Based on Global Burden of Disease data (http://ghdx.healthdata.org/gbd-results-tool, accessed February 2022)
However, there is a much greater uncertainty about this estimate of disability for migraine than for anxiety or depression. This can be seen from the width of the black lines on the graph above. Researchers provide these ranges to indicate how sure they are about their results. In the case of migraine, the level of disability could be as high as 53,000 YLD or as low as 4,600 YLD. We need better research to get more certainty about these results.
The high level of disability is consistent with what we know about migraine disease. The most severe and debilitating form of migraine is chronic migraine, when headache occurs on 15 days or more each month. We don't know exactly how many people have chronic migraine in NZ, as this has never been measured. From international research, it is estimated that 7-12% of people with migraine have chronic migraine. This would correlate to 45,000-77,000 people in NZ. Other studies estimate that 1-2% of the whole population have chronic migraine, which would mean that between 52,000-104,000 people in NZ are affected (based on 2023 Census estimates).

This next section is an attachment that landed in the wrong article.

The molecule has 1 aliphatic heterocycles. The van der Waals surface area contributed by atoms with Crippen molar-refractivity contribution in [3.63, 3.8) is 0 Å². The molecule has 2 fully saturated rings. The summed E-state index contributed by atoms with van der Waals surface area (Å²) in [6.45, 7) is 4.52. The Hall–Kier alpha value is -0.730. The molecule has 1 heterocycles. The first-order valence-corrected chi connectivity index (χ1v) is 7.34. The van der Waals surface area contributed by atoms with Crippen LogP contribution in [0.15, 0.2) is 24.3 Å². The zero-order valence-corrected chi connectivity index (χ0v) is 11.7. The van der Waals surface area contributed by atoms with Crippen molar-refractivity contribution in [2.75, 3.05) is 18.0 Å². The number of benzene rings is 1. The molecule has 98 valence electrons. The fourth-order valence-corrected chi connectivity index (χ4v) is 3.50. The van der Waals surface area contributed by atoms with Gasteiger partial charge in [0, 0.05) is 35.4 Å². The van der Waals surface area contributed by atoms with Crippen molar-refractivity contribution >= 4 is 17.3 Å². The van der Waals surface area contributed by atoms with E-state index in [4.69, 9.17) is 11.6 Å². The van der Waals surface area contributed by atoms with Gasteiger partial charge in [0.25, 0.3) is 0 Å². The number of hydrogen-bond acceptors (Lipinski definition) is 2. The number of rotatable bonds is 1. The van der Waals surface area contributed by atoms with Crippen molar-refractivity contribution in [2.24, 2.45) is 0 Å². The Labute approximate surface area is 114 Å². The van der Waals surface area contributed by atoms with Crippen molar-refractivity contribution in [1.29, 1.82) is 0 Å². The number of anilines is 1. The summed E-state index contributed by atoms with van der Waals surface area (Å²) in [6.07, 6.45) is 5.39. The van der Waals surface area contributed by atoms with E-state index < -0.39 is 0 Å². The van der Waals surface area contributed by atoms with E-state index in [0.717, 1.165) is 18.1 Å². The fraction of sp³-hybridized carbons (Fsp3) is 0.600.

People with migraine who have 14 or fewer headache days a month are said to have "episodic" migraine, This can also be classed into different types, from low frequency (0-3 headache days a month), moderate frequency (4-7 headache days a month) and high frequency (8-14 headache days a month). High frequency episodic migraine can cause a similar level of disability to chronic migraine. From a large US population study of people with migraine (including over 21,000 subjects), 58% of people with migraine had low frequency episodic migraine, 19% had moderate frequency episodic migraine, and 11% had high frequency episodic migraine.